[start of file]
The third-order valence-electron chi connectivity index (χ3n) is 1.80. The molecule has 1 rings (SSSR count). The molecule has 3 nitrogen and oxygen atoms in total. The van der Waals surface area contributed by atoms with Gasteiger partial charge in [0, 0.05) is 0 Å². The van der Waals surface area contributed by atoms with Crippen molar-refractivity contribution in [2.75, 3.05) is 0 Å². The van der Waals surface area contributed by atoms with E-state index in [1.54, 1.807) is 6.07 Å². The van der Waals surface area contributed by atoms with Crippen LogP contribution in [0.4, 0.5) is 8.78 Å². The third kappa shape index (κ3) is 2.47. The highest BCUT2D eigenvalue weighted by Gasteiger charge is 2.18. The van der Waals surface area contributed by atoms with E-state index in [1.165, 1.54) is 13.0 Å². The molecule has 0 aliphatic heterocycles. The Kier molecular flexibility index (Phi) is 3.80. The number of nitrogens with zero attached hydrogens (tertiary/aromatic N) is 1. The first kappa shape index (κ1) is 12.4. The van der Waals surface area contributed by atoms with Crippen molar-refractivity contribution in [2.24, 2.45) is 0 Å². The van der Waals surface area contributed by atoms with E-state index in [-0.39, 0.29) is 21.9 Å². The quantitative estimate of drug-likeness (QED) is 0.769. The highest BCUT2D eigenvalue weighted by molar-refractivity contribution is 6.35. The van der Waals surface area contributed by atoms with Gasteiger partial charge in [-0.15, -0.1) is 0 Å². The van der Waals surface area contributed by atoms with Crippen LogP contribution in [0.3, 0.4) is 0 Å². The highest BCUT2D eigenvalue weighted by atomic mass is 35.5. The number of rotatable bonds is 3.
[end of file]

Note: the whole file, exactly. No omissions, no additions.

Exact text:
The third-order valence-electron chi connectivity index (χ3n) is 1.80. The molecule has 1 rings (SSSR count). The molecule has 3 nitrogen and oxygen atoms in total. The van der Waals surface area contributed by atoms with Gasteiger partial charge in [0, 0.05) is 0 Å². The van der Waals surface area contributed by atoms with Crippen molar-refractivity contribution in [2.75, 3.05) is 0 Å². The van der Waals surface area contributed by atoms with E-state index in [1.54, 1.807) is 6.07 Å². The van der Waals surface area contributed by atoms with Crippen LogP contribution in [0.4, 0.5) is 8.78 Å². The third kappa shape index (κ3) is 2.47. The highest BCUT2D eigenvalue weighted by Gasteiger charge is 2.18. The van der Waals surface area contributed by atoms with E-state index in [1.165, 1.54) is 13.0 Å². The molecule has 0 aliphatic heterocycles. The Kier molecular flexibility index (Phi) is 3.80. The number of nitrogens with zero attached hydrogens (tertiary/aromatic N) is 1. The first kappa shape index (κ1) is 12.4. The van der Waals surface area contributed by atoms with Crippen molar-refractivity contribution in [2.24, 2.45) is 0 Å². The van der Waals surface area contributed by atoms with E-state index in [-0.39, 0.29) is 21.9 Å². The quantitative estimate of drug-likeness (QED) is 0.769. The highest BCUT2D eigenvalue weighted by molar-refractivity contribution is 6.35. The van der Waals surface area contributed by atoms with Gasteiger partial charge in [-0.15, -0.1) is 0 Å². The van der Waals surface area contributed by atoms with Crippen LogP contribution in [0.3, 0.4) is 0 Å². The highest BCUT2D eigenvalue weighted by atomic mass is 35.5. The number of rotatable bonds is 3.